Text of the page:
We will return to Georgia in March 2014 to present at the International Wine Tourism Conference (IWINETC) held in Tbilisi March 28 – 29. The IWINETC will showcase Georgian wine. The conference also provides an opportunity for winemakers, winery owners, wine tour operators and hoteliers to gain knowledge about wine tourism.
In September 2013, when we reached the country of Georgia, we discovered that the people of Georgia call their country Sakartvelo. With the help of the National Wine Agency, it was in Georgia, where we experienced the greatest diversity of grapes. Georgia has more grape varieties than any country our travels have taken us. There is also great diversity in winemaking procedures. Their beautiful alphabet, language and customs are different from what we have previously experienced. This is a country wine enthusiasts and travelers need to visit.
When we visited regions in France this summer we experienced Chardonnay, Sauvignon Blanc, Pinot Noir, Merlot, Cabernet Sauvignon among other grape varieties that we had previously experienced thousands of times. Our visit to Georgia was different. Here we experienced wine grapes that one usually cannot taste in the rest of the world. White grape varieties such as: Chinuri, Mtsvane, Kisi and Rkatsiteli, and black grape varieties such as: Aladasturi, Alexksandrouli, Mujurentuli, Saperavi, Shavkapito and Tavkveri expanded our learning about varietal grapes. The fact that some of these varieties have been harvested for thousands of years challenged our perception of “how old is old.” Our previous idea of old extended to the time of the ancient Greeks and Romans. When one visits Georgia, one deals with a history of grape growing and winemaking dating thousands of years before those civilizations.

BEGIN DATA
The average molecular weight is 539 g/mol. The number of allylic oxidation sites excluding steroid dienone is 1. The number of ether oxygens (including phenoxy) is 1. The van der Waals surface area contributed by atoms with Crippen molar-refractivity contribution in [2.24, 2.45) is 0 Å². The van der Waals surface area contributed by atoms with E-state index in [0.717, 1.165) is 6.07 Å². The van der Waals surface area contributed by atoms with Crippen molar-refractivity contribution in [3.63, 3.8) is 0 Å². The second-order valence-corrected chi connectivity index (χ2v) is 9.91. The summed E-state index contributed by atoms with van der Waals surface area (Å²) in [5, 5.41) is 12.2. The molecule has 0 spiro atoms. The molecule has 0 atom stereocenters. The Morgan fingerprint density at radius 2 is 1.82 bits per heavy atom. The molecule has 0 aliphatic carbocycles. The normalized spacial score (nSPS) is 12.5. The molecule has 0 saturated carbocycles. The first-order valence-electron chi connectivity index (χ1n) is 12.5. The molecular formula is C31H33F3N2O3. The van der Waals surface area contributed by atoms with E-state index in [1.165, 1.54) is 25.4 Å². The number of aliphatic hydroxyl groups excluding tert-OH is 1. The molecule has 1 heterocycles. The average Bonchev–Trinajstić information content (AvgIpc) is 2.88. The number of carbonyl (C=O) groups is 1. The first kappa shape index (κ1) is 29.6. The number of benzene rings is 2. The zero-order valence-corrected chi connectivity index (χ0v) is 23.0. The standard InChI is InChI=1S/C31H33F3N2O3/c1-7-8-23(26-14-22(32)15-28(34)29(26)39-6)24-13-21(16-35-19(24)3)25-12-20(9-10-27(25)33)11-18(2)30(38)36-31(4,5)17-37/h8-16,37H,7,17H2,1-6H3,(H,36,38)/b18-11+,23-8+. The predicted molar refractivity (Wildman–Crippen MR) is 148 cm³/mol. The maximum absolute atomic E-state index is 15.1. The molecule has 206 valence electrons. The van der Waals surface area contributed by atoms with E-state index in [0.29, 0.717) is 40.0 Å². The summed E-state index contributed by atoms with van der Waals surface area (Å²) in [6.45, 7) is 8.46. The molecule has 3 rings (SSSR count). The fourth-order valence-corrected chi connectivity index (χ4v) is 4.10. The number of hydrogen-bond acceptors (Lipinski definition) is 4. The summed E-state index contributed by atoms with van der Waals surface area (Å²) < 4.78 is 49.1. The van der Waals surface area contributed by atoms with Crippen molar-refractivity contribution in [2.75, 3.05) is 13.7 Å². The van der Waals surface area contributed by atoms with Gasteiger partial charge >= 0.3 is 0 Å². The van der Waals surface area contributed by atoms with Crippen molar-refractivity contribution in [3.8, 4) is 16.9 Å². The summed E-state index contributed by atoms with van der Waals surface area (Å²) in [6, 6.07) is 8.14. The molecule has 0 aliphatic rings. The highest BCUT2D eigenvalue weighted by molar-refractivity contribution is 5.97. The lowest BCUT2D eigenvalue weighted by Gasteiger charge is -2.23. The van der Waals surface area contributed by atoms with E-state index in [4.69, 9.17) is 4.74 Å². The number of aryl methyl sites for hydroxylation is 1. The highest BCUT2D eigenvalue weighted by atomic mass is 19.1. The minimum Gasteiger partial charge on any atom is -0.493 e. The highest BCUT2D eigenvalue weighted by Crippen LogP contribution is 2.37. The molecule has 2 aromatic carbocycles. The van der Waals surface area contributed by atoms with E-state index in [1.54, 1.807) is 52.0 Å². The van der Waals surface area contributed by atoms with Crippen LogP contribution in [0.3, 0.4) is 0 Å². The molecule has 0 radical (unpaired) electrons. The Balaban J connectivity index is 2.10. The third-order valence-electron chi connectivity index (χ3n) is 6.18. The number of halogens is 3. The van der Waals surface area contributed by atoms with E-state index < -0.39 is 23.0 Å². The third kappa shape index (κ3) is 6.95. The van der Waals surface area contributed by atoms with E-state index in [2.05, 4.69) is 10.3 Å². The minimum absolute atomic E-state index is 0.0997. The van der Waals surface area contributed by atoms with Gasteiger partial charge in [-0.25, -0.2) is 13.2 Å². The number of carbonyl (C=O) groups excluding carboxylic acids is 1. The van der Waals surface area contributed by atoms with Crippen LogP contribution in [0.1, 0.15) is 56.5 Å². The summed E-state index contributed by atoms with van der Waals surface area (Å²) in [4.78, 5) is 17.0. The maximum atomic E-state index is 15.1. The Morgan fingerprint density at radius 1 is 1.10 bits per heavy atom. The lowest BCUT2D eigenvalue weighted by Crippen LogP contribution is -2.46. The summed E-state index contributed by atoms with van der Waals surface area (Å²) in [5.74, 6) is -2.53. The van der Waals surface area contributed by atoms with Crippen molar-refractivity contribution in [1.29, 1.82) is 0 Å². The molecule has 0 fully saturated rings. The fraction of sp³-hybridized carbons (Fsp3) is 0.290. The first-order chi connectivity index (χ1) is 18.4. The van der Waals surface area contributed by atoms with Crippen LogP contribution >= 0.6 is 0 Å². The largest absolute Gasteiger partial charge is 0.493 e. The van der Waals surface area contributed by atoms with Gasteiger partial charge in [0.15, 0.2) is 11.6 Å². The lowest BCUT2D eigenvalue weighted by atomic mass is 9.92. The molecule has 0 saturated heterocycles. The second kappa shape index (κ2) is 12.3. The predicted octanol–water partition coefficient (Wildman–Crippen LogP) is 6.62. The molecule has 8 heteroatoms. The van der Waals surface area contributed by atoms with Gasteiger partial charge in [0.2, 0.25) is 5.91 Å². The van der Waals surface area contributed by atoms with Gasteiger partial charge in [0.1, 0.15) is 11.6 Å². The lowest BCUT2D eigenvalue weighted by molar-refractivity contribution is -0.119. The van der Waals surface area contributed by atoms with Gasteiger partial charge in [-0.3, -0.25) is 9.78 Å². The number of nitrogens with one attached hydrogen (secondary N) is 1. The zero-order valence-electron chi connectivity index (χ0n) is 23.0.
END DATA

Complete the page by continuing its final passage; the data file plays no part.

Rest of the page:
Wine travelers who enjoy history will enjoy traveling to wineries in Georgia. They can taste grape varieties pre-dating the international grapes. Grape varieties are not the only link to an 8,000-year past that wine travelers will experience. Winemaking techniques also provide a glimpse of what happened long ago. While visiting many wineries, we saw the familiar stainless steel tanks and oak barrels. Much of the wine produced in Georgia is for an European palate. We were most fascinated in learning about wine made in qvevri, an ancient wine vessel made from clay, dried in large hand-built kilns and buried in the earth. These vessels are made of the earth and returned to the earth to ferment and age wine.
Traditional Georgian winemakers have made wine in qvevri for thousands of years. Although there are some differences in the procedures for making a wine in qvevri, resulting wines provide the best example of a grape expressing itself in a natural way during the fermentation and aging process. Most winemakers making wine in a qvevri do not add yeast, yeast nutrients or winemaking products during fermentation and aging. The wines do not pick up any aromas or tastes from the qvevri. The resulting wines are natural.
Besides qvevri, we saw many old wood presses. These elongated boxes are about ten feet long. They are sturdy enough for several people to stand in and crush with their feet. Some have been made from a single trunk of a tree. Terry experienced stomping grapes while at Twins Wine Cellar in Napareuli. Several other wine tourists joined in the stomping of grapes.